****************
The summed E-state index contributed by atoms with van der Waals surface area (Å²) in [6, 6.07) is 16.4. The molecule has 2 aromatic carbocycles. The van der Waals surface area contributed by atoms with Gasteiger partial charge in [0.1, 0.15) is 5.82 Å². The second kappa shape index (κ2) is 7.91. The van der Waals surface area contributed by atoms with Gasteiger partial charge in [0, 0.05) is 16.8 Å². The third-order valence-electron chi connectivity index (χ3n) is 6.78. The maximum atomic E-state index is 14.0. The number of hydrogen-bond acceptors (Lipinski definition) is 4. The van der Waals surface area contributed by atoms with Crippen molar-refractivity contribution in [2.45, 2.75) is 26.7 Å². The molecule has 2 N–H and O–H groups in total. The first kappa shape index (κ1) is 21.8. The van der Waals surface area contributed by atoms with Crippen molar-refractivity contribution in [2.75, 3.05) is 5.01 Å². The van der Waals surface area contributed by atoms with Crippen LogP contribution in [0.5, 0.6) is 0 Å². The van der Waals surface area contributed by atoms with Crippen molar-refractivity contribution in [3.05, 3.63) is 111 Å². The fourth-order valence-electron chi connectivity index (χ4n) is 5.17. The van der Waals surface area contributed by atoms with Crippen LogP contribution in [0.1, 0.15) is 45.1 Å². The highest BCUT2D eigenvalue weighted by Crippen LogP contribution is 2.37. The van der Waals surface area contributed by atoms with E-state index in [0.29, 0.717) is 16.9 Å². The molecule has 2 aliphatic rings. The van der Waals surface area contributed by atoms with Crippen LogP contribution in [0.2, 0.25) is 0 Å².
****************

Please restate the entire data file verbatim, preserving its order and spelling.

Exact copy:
The summed E-state index contributed by atoms with van der Waals surface area (Å²) in [6, 6.07) is 16.4. The molecule has 2 aromatic carbocycles. The van der Waals surface area contributed by atoms with Gasteiger partial charge in [0.1, 0.15) is 5.82 Å². The second kappa shape index (κ2) is 7.91. The van der Waals surface area contributed by atoms with Gasteiger partial charge in [0, 0.05) is 16.8 Å². The third-order valence-electron chi connectivity index (χ3n) is 6.78. The maximum atomic E-state index is 14.0. The number of hydrogen-bond acceptors (Lipinski definition) is 4. The van der Waals surface area contributed by atoms with Crippen molar-refractivity contribution in [2.45, 2.75) is 26.7 Å². The molecule has 2 N–H and O–H groups in total. The first kappa shape index (κ1) is 21.8. The van der Waals surface area contributed by atoms with Crippen molar-refractivity contribution in [2.75, 3.05) is 5.01 Å². The van der Waals surface area contributed by atoms with Crippen LogP contribution in [0.5, 0.6) is 0 Å². The van der Waals surface area contributed by atoms with Crippen molar-refractivity contribution in [3.05, 3.63) is 111 Å². The fourth-order valence-electron chi connectivity index (χ4n) is 5.17. The van der Waals surface area contributed by atoms with Crippen LogP contribution in [0.1, 0.15) is 45.1 Å². The highest BCUT2D eigenvalue weighted by Crippen LogP contribution is 2.37. The van der Waals surface area contributed by atoms with E-state index in [0.29, 0.717) is 16.9 Å². The molecule has 2 aliphatic rings. The van der Waals surface area contributed by atoms with Crippen LogP contribution in [0.2, 0.25) is 0 Å².